“Food inflation will become America’s top crisis,” in 2011 reads one of the top 10 forecasts issued by the National Inflation Association (NIA) this morning.
“Americans can cut back on energy use,” the NIA surmises, “by moving into a smaller home and carpooling to work. They can cut back on entertainment, travel and other discretionary spending.
“However, Americans can never stop spending money on food.
“The days of cheap food in America are coming to an end,” the forecast continues. “The recent unprecedented rise that we have seen in agricultural commodity prices is showing no signs of letting up.”
Indeed. You’ve already seen sugar futures at a new 30-year high. Coffee futures reached a new 13-year high last week. Orange juice, corn, soybeans and palm oil have all stretched to near three-year highs in the past week or so.
Last month, global food prices surpassed their mid-2008 records, according to a report out this morning from the United Nations Food and Agriculture Organization (FAO).
The FAO’s food price index clocked in at 214.7 in December – up 4.2% in just a month, and breaking the previous record of 213.5 in June 2008.
“It will be foolish to assume this is the peak,” says FAO senior economist Abdolreza Abbassian. He calls the situation “alarming,” but dutiful bureaucrat that he is, he won’t call it a “crisis.”
Heck, even the Super Big Gulp ain’t what it used to be:
7-Eleven has surreptitiously shrunk its famous beverage container from 44 ounces to 40. Seems people started noticing it last summer…but only this week did the lid get blown off (so to speak) with a column in the Austin American-Statesman.
An alert reader compared the Super Big Gulp with a true 44-ounce container from a competitor…and it came up four ounces short. 7-Eleven confirmed it did make the change. But pressed for an explanation, a hapless PR flack could merely say, “We don’t have announcements; we just have information, so I’m not sure if we ran an announcement or not.”
“This is called short sizing,” says Resource Trader Alert editor Alan Knuckman, who has almost single-handedly propped up 7-Eleven’s Big Gulp business in recent years. “And it could have come from two different commodity-related angles…
“First, maybe because corn prices have rallied so much in the past 12 months, this is indicative of a rise in the price of corn syrup.
“Or second, maybe – since the cost of the cup is worth more than the soda inside – this was an energy saving technique in the face of higher energy prices. Either way, they’re clearly shrinking the size of a beverage to increase margins.
“But!” Alan continues. “This may not be the only place we’ll see a change. If 7-Eleven is REALLY watching their commodity prices closely, they’ll soon realize that the price of coffee has nearly doubled since last year.
“The best way to make this whole short sizing debacle a nonissue” according to Alan, “is to simply profit from the same forces that are shrinking our servings. In 2011, as always, it will all come back to commodities!”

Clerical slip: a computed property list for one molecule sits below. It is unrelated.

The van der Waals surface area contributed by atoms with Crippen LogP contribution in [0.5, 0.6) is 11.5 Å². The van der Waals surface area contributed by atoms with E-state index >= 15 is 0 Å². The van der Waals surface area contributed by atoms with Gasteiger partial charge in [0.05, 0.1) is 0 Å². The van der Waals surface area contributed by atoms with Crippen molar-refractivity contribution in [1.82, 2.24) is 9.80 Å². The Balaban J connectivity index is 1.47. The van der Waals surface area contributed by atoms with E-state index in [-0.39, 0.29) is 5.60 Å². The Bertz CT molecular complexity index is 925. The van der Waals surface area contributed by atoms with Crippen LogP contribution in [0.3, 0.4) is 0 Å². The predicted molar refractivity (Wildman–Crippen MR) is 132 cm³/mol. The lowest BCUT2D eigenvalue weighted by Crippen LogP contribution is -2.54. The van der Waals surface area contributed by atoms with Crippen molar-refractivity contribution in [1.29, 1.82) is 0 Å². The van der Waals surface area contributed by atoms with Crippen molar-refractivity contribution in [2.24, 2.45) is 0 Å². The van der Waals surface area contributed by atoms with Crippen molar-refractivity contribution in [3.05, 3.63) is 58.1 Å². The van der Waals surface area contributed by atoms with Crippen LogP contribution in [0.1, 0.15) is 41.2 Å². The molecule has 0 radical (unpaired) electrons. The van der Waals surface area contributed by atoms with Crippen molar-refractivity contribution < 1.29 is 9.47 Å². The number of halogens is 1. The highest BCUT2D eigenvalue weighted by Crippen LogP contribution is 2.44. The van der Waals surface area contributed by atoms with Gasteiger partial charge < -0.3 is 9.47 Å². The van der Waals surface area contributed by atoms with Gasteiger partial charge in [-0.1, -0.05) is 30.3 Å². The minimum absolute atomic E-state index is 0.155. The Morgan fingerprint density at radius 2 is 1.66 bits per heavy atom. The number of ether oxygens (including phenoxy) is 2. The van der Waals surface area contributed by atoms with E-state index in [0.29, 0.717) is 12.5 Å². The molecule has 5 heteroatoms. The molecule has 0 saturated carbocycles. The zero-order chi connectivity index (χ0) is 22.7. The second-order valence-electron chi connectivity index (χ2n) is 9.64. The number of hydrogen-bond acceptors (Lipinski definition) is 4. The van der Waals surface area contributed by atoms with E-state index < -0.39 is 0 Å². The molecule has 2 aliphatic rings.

Addison Wigginfor The Daily Reckoning
I was intrigued by the title of the essay “The Cheapest Thing on Earth” by Nathan Lewis here at The Daily Reckoning.I was interested because I thought that such a tasty trivia tidbit could come in handy, like this morning when I could have used it as a distraction when my kids were calling me […]
Addison Wiggin is the executive publisher of Agora Financial, LLC, a fiercely independent economic forecasting and financial research firm. He's the creator and editorial director of Agora Financial's daily 5 Min. Forecast and editorial director of The Daily Reckoning. Wiggin is the founder of Agora Entertainment, executive producer and co-writer of I.O.U.S.A., which was nominated for the Grand Jury Prize at the 2008 Sundance Film Festival, the 2009 Critics Choice Award for Best Documentary Feature, and was also shortlisted for a 2009 Academy Award. He is the author of the companion book of the film I.O.U.S.A.and his second edition of The Demise of the Dollar, and Why it's Even Better for Your Investments was just fully revised and updated. Wiggin is a three-time New York Times best-selling author whose work has been recognized by The New York Times Magazine, The Economist, Worth, The New York Times, The Washington Post as well as major network news programs. He also co-authored international bestsellers Financial Reckoning Day and Empire of Debt with Bill Bonner.
cannot help thinking about an empire that’s losing its grip on exploding other ones.
hey may be good for obesity problem in this country that has its own chain of other issues.
The problem of raising the food prices will be worst for the developing economies and for the third world rather than for Americans.
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